There’s Something About a Bully in Uniform

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It is a story both familiar and infuriating: Four guys in matching uniforms severely beat and handcuff an unarmed man who has done nothing wrong, and is later released without criminal charges. The assailants later insist that their gang violence was justified because of “aggressive” behavior on the part of the badly outnumbered victim.

“He kept getting real aggressive toward us,” said James Steel, who was in charge on the scene. “He swung on me.”

The victim was thrown against a wall, repeatedly punched in the face, and held in a headlock. One of his arms was broken in three places. He was later released without charges, despite Steel’s insistence that the man had been “stalking” the mother of Steel’s children.

Steel, who adopted “Nitro” as a “street name” for “security” purposes, spoke those words after being arrested — along with his comrades “Tank,” “Cowboy” and “Venom” — for felonious assault, false imprisonment, and making false reports. You see, Steel and his friends aren’t government police: They’re members of the Guardian Angels, an organization of unarmed citizens who act as a self-appointed police auxiliary.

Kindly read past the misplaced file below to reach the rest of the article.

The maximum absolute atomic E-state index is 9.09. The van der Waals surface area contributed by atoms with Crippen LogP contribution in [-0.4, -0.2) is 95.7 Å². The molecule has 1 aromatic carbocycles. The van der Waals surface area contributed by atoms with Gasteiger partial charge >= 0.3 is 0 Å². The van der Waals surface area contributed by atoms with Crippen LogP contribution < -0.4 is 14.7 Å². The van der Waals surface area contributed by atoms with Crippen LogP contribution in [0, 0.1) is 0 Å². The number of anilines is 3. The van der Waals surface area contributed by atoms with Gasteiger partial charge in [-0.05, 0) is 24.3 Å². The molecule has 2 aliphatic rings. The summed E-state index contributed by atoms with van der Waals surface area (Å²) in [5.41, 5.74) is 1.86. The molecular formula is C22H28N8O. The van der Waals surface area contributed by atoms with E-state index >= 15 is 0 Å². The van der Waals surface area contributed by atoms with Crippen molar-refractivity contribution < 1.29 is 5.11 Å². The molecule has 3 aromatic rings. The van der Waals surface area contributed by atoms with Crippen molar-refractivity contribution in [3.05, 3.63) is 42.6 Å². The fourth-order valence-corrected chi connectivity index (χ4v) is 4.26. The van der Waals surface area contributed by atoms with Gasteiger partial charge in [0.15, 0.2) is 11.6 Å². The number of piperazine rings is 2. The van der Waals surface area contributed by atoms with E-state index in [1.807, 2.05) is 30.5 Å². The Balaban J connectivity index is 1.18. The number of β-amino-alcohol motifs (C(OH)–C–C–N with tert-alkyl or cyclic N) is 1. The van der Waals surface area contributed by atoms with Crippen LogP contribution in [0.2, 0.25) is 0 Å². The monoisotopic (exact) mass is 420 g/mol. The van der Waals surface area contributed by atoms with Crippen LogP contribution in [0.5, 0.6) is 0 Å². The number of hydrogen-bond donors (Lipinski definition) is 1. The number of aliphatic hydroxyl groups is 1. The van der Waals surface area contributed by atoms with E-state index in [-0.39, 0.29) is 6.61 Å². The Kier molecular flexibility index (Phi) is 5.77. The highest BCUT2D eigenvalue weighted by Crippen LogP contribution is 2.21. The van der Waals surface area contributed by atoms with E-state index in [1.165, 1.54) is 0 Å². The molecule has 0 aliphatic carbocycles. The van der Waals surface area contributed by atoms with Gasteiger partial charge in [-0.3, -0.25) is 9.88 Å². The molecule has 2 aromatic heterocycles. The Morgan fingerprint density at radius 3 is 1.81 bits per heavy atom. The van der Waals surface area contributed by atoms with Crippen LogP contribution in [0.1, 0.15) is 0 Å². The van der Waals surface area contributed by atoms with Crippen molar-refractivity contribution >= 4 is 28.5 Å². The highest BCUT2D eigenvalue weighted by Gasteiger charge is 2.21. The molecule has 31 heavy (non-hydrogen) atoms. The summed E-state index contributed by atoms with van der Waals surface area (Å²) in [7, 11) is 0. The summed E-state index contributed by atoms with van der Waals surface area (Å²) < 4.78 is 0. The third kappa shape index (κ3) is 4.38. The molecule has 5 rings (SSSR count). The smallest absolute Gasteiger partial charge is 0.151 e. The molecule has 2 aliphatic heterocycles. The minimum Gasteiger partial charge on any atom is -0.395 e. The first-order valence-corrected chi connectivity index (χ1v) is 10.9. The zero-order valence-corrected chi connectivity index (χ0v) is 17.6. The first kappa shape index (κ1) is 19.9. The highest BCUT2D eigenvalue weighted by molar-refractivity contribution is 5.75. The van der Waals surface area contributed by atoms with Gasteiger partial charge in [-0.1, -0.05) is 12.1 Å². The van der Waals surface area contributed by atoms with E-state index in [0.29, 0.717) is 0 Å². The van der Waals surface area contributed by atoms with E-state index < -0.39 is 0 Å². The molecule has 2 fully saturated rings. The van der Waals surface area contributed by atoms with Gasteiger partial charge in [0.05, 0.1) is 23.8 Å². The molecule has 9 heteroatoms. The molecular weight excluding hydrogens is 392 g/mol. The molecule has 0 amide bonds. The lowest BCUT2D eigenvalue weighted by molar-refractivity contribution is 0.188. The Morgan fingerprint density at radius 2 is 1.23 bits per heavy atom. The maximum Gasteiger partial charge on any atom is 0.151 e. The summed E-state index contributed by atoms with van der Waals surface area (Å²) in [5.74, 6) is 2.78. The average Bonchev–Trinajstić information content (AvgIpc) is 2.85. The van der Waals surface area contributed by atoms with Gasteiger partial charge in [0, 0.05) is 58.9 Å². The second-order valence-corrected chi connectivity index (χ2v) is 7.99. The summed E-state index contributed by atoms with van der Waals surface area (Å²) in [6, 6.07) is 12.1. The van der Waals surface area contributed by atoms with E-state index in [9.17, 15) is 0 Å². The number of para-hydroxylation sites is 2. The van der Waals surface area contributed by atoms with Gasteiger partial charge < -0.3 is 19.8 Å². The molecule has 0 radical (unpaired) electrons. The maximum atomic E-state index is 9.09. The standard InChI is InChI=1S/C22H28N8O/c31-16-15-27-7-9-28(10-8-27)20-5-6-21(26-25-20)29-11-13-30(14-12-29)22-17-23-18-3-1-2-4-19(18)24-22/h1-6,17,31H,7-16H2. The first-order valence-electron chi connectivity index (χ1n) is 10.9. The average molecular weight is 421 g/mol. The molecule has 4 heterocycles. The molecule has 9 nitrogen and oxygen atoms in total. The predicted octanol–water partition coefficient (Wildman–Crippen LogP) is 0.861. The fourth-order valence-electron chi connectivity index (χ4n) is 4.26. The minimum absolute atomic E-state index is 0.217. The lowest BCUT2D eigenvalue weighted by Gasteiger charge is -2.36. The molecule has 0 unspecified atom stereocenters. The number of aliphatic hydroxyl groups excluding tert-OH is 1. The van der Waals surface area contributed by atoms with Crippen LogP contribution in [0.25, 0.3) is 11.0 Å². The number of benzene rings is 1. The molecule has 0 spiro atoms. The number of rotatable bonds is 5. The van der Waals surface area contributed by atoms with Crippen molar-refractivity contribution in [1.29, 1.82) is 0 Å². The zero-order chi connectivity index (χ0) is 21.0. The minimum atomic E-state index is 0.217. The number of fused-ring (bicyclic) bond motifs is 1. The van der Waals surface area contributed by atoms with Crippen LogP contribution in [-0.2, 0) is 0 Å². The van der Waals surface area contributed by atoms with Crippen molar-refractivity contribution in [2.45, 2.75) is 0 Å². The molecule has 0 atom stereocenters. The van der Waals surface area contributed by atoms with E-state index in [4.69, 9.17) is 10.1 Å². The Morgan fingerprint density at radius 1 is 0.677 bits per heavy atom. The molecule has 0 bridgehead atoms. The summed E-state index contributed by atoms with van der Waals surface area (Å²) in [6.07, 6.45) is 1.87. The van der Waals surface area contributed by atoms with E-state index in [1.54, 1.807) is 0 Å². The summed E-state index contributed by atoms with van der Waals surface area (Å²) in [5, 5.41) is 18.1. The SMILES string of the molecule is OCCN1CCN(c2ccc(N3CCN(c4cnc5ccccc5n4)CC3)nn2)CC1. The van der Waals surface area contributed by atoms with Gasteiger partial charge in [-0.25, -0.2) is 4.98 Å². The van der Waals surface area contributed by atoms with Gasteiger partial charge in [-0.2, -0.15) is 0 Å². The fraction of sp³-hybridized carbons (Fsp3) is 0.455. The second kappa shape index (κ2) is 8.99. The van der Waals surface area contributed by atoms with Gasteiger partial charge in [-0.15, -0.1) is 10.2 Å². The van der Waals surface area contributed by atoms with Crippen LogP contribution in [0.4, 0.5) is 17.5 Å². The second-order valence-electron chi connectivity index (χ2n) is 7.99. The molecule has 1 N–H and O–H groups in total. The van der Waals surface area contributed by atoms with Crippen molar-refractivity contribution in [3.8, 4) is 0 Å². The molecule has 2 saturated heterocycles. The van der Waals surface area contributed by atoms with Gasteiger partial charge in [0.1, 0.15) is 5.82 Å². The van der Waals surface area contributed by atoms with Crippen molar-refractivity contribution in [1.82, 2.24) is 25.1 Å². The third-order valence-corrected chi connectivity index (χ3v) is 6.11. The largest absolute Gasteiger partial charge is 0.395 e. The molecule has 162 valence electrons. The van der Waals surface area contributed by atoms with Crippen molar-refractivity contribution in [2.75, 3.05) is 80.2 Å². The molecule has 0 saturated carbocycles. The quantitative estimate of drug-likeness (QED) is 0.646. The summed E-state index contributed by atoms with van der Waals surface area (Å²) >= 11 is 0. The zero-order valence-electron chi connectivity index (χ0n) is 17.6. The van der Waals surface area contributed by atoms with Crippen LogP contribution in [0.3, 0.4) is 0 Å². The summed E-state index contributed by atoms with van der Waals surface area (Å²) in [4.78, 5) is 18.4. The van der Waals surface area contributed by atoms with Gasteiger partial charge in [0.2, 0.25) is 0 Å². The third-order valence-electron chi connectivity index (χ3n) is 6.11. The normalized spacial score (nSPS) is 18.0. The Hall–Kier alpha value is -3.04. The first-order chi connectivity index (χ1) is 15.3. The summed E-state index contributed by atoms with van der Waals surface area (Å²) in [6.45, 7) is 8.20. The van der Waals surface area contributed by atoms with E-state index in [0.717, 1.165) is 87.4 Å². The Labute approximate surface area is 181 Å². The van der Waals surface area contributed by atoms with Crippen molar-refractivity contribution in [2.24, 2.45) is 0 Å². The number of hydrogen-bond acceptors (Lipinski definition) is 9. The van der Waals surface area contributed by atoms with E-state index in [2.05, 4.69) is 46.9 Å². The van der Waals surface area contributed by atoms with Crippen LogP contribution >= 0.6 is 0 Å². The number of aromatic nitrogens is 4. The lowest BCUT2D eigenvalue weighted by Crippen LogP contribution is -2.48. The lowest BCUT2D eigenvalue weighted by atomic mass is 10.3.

Perhaps as a result of the bad company he’s been keeping, Steel assumes that he and his buddies have an unqualified right to assault anyone of their choosing, and that their victims commit criminal “aggression” when they fight back.

“There’s always someone out there who will be stupid and swing on us,” Steel told the Quad-City Times. “They swing on cops. Like cops, we have the right to defend ourselves in any way we can.”

Steel has a point, but it’s not the one he apparently thinks he’s making. If he and his faux-macho friends had been wearing government-issued costumes while they were “on duty,”  instead of the red berets and white t-shirts issued by their private club, their victim would almost certainly be in jail facing charges of aggravated battery and resisting arrest.

10:30 am on May 21, 2010